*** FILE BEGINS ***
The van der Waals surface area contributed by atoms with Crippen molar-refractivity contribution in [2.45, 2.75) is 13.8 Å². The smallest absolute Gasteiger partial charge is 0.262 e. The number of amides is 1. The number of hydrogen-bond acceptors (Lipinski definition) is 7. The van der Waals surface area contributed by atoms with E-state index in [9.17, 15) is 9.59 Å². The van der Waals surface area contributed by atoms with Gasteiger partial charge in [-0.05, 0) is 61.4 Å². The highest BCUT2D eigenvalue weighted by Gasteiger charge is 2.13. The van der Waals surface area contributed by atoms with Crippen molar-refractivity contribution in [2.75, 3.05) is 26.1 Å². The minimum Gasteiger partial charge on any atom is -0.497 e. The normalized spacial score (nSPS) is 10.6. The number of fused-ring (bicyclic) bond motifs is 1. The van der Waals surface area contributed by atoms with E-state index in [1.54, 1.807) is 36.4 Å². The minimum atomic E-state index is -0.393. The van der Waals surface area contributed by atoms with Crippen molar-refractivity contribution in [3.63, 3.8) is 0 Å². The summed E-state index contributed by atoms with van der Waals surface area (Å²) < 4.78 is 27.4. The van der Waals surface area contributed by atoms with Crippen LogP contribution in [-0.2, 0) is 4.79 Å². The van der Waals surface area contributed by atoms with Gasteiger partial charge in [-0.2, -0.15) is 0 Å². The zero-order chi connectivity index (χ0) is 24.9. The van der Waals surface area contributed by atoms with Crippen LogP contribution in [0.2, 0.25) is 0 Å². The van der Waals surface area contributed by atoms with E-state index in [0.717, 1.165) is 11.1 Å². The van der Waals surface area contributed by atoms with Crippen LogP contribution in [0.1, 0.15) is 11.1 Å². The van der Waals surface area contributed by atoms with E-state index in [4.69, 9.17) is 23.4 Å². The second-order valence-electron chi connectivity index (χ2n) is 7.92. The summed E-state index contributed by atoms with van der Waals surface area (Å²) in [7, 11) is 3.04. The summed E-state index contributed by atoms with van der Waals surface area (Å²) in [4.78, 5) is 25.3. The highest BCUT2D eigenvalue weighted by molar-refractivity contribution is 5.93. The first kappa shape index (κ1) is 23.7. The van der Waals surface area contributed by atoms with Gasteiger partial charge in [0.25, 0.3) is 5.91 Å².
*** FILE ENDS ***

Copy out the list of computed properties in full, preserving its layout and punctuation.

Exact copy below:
The van der Waals surface area contributed by atoms with Crippen molar-refractivity contribution in [2.45, 2.75) is 13.8 Å². The smallest absolute Gasteiger partial charge is 0.262 e. The number of amides is 1. The number of hydrogen-bond acceptors (Lipinski definition) is 7. The van der Waals surface area contributed by atoms with E-state index in [9.17, 15) is 9.59 Å². The van der Waals surface area contributed by atoms with Gasteiger partial charge in [-0.05, 0) is 61.4 Å². The highest BCUT2D eigenvalue weighted by Gasteiger charge is 2.13. The van der Waals surface area contributed by atoms with Crippen molar-refractivity contribution in [2.75, 3.05) is 26.1 Å². The minimum Gasteiger partial charge on any atom is -0.497 e. The normalized spacial score (nSPS) is 10.6. The number of fused-ring (bicyclic) bond motifs is 1. The van der Waals surface area contributed by atoms with E-state index in [1.54, 1.807) is 36.4 Å². The minimum atomic E-state index is -0.393. The van der Waals surface area contributed by atoms with Crippen molar-refractivity contribution in [3.63, 3.8) is 0 Å². The summed E-state index contributed by atoms with van der Waals surface area (Å²) < 4.78 is 27.4. The van der Waals surface area contributed by atoms with Crippen LogP contribution in [-0.2, 0) is 4.79 Å². The van der Waals surface area contributed by atoms with Gasteiger partial charge in [-0.2, -0.15) is 0 Å². The zero-order chi connectivity index (χ0) is 24.9. The van der Waals surface area contributed by atoms with Crippen LogP contribution in [0.2, 0.25) is 0 Å². The van der Waals surface area contributed by atoms with E-state index in [0.717, 1.165) is 11.1 Å². The van der Waals surface area contributed by atoms with Crippen LogP contribution in [0.1, 0.15) is 11.1 Å². The van der Waals surface area contributed by atoms with E-state index in [4.69, 9.17) is 23.4 Å². The second-order valence-electron chi connectivity index (χ2n) is 7.92. The summed E-state index contributed by atoms with van der Waals surface area (Å²) in [7, 11) is 3.04. The summed E-state index contributed by atoms with van der Waals surface area (Å²) in [4.78, 5) is 25.3. The highest BCUT2D eigenvalue weighted by molar-refractivity contribution is 5.93. The first kappa shape index (κ1) is 23.7. The van der Waals surface area contributed by atoms with Gasteiger partial charge in [0.25, 0.3) is 5.91 Å².